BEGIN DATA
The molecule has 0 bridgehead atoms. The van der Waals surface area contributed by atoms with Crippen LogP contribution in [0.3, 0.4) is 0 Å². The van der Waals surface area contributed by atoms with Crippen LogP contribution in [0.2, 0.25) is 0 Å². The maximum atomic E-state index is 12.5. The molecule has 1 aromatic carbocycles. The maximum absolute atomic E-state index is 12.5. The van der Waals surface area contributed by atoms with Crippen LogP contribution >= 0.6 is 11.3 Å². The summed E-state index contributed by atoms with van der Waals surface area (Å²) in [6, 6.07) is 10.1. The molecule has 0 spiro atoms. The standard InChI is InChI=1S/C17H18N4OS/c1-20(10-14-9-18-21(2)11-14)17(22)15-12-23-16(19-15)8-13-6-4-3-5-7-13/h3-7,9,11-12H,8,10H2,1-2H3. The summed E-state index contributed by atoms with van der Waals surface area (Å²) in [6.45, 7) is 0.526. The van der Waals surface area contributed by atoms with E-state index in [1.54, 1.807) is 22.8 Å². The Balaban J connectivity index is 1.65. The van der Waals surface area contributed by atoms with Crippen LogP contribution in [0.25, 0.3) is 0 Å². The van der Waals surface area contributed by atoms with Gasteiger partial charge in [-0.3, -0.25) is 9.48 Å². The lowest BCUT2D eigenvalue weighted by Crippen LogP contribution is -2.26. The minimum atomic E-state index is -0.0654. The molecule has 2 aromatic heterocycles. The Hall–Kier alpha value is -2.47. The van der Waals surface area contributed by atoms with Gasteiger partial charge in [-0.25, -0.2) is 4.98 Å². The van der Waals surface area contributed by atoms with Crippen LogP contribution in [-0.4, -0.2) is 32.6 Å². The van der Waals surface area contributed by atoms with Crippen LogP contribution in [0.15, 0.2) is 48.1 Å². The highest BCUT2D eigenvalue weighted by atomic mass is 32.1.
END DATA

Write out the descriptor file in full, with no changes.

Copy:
The molecule has 0 bridgehead atoms. The van der Waals surface area contributed by atoms with Crippen LogP contribution in [0.3, 0.4) is 0 Å². The van der Waals surface area contributed by atoms with Crippen LogP contribution in [0.2, 0.25) is 0 Å². The maximum atomic E-state index is 12.5. The molecule has 1 aromatic carbocycles. The maximum absolute atomic E-state index is 12.5. The van der Waals surface area contributed by atoms with Crippen LogP contribution >= 0.6 is 11.3 Å². The summed E-state index contributed by atoms with van der Waals surface area (Å²) in [6, 6.07) is 10.1. The molecule has 0 spiro atoms. The standard InChI is InChI=1S/C17H18N4OS/c1-20(10-14-9-18-21(2)11-14)17(22)15-12-23-16(19-15)8-13-6-4-3-5-7-13/h3-7,9,11-12H,8,10H2,1-2H3. The summed E-state index contributed by atoms with van der Waals surface area (Å²) in [6.45, 7) is 0.526. The van der Waals surface area contributed by atoms with E-state index in [1.54, 1.807) is 22.8 Å². The Balaban J connectivity index is 1.65. The van der Waals surface area contributed by atoms with Crippen LogP contribution in [0.25, 0.3) is 0 Å². The van der Waals surface area contributed by atoms with Gasteiger partial charge in [-0.3, -0.25) is 9.48 Å². The lowest BCUT2D eigenvalue weighted by Crippen LogP contribution is -2.26. The minimum atomic E-state index is -0.0654. The molecule has 2 aromatic heterocycles. The Hall–Kier alpha value is -2.47. The van der Waals surface area contributed by atoms with Gasteiger partial charge in [-0.25, -0.2) is 4.98 Å². The van der Waals surface area contributed by atoms with Crippen LogP contribution in [-0.4, -0.2) is 32.6 Å². The van der Waals surface area contributed by atoms with Crippen LogP contribution in [0.15, 0.2) is 48.1 Å². The highest BCUT2D eigenvalue weighted by atomic mass is 32.1.